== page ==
As the fiscal cliff approaches, many are concerned about the impact of increased tax rates on the U.S. economy. The almost universally accepted meme today is that higher tax rates, especially on those with higher incomes, will cause a drag on economic activity. Many people also take for granted that lower tax rates result in an increase in economic activity.
The reality, however, is far more nuanced, as both higher and lower taxes may cause an increase or decrease in economic activity.
There are three principal variables to be considered when adjusting marginal income tax rates: consumption, production and tax revenue.
If economic activity is below potential, it also means that consumption, production and tax revenue are below potential. The first route taken is such an environment is typically to lower the marginal tax rates on the wealthiest. This encourages them to consume, even as it immediately lowers tax revenue to the government. It's a decision the government makes to forgo immediate revenue with the goal of increasing it in the long term.
This is the "honey" part of the "honey and vinegar" approach to fiscal policy that I discussed last year.
Consumption makes up about 70% of GDP, and about half of all retail consumption comes from the top 10% of income earners.
The argument for lowering tax rates on the wealthy is that it will cause an increase in their consumption, which will cause incomes and consumption by the 90% of income earners below them to increase. The total increase in consumption then pushes up production, job growth, GDP and net economic activity. This is what is typically referred to as trickle-down economics.
The federal budget, deficit and debt must have room to absorb an immediate decrease in tax revenue in order for this route to be politically and economically viable.
The existing income tax rates in the U.S. are at levels that were lowered temporarily by President Bush in 2001 and 2003. They were originally set to expire at the end of 2010 but were extended by the Obama administration.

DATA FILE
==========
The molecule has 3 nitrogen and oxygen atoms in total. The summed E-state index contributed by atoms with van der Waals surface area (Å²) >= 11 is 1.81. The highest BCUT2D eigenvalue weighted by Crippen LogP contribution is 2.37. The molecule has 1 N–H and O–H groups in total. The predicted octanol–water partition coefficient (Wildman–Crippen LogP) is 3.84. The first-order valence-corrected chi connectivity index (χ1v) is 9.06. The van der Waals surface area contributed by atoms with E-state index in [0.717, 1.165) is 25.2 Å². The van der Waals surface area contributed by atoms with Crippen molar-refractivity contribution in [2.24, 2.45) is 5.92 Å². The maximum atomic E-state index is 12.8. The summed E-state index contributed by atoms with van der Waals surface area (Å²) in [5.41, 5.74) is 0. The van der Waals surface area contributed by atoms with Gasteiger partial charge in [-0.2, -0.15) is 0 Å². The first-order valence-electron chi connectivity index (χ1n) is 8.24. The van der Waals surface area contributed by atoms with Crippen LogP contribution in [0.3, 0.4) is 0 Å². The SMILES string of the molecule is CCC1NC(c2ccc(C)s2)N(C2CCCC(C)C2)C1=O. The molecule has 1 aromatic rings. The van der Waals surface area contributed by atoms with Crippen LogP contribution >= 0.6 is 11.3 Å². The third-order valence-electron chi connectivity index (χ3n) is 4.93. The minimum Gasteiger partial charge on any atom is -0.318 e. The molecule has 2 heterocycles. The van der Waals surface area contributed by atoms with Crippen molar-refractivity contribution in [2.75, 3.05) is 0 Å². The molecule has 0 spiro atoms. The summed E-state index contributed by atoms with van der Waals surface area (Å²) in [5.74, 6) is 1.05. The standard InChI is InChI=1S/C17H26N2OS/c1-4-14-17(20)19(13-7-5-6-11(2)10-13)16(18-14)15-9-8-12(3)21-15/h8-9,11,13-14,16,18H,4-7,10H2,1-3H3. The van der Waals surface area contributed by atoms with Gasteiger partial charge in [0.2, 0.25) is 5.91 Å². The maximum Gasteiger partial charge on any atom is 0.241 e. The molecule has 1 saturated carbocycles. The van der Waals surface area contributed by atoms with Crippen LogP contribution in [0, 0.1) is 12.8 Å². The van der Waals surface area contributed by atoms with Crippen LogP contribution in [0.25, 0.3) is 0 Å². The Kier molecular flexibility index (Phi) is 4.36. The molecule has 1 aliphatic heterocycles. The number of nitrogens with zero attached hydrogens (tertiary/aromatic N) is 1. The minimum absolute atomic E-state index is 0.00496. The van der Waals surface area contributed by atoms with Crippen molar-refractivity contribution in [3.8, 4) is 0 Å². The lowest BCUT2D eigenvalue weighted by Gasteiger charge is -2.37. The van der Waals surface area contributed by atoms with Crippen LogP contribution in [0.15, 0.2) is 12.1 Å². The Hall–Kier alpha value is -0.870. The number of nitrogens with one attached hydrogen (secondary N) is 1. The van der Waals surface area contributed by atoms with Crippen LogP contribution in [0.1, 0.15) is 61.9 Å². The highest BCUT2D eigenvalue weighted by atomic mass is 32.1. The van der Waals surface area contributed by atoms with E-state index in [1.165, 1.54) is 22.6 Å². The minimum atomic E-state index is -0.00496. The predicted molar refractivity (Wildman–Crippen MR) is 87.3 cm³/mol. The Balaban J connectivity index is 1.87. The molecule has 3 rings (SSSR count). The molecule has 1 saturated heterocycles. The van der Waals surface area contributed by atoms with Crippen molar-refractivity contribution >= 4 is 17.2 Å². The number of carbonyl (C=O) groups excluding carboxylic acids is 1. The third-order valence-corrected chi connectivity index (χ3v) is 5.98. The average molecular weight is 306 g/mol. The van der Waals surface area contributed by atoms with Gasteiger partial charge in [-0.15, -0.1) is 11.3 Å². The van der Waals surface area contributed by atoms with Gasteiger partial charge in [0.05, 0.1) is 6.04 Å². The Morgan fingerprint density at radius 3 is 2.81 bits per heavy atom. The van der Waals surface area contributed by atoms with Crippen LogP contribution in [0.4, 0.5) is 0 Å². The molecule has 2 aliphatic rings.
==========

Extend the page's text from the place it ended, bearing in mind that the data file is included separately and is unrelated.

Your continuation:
In the past four years, the publicly traded sovereign debt of the U.S. has doubled, the Fed's balance sheet has tripled, and the U.S. credit rating has been downgraded for the first time ever.
At the same time, the income and net wealth of the top 10% of income and asset owners have increased at a much faster rate than the income and net wealth of the bottom 90%. This indicates wealth concentration.
Pragmatically speaking, the federal government no longer has the ability to absorb immediate lost income-tax-generated revenue in order to stimulate consumption and now must now shift toward the "vinegar" approach to tax policy.
That requires targeting production rather than consumption. This is accomplished by increasing rather than decreasing tax rates on the wealthy. Contrary to the popular meme, the primary goal in doing so is not to increase income tax revenue to the government, it is to dis-incentivize consumption and encourage investment in production.
The idea is to penalize withdrawing capital from a business and to provide tax incentives to reinvest business income back into the business by offering tax deductions for doing so, such as accelerated depreciation.
The honey approach is passive, top-down and focused on consumption as the economic driver. The vinegar approach is active, bottom-up and focused on production as the economic driver.
The resolution of the fiscal cliff as well as budget structure and tax policy for the foreseeable future will focus more on the vinegar side than on the consumption side, and the markets and economy will adjust accordingly.
It may very well do more for stimulating real economic activity and job growth than what has been tried for the past 10 years.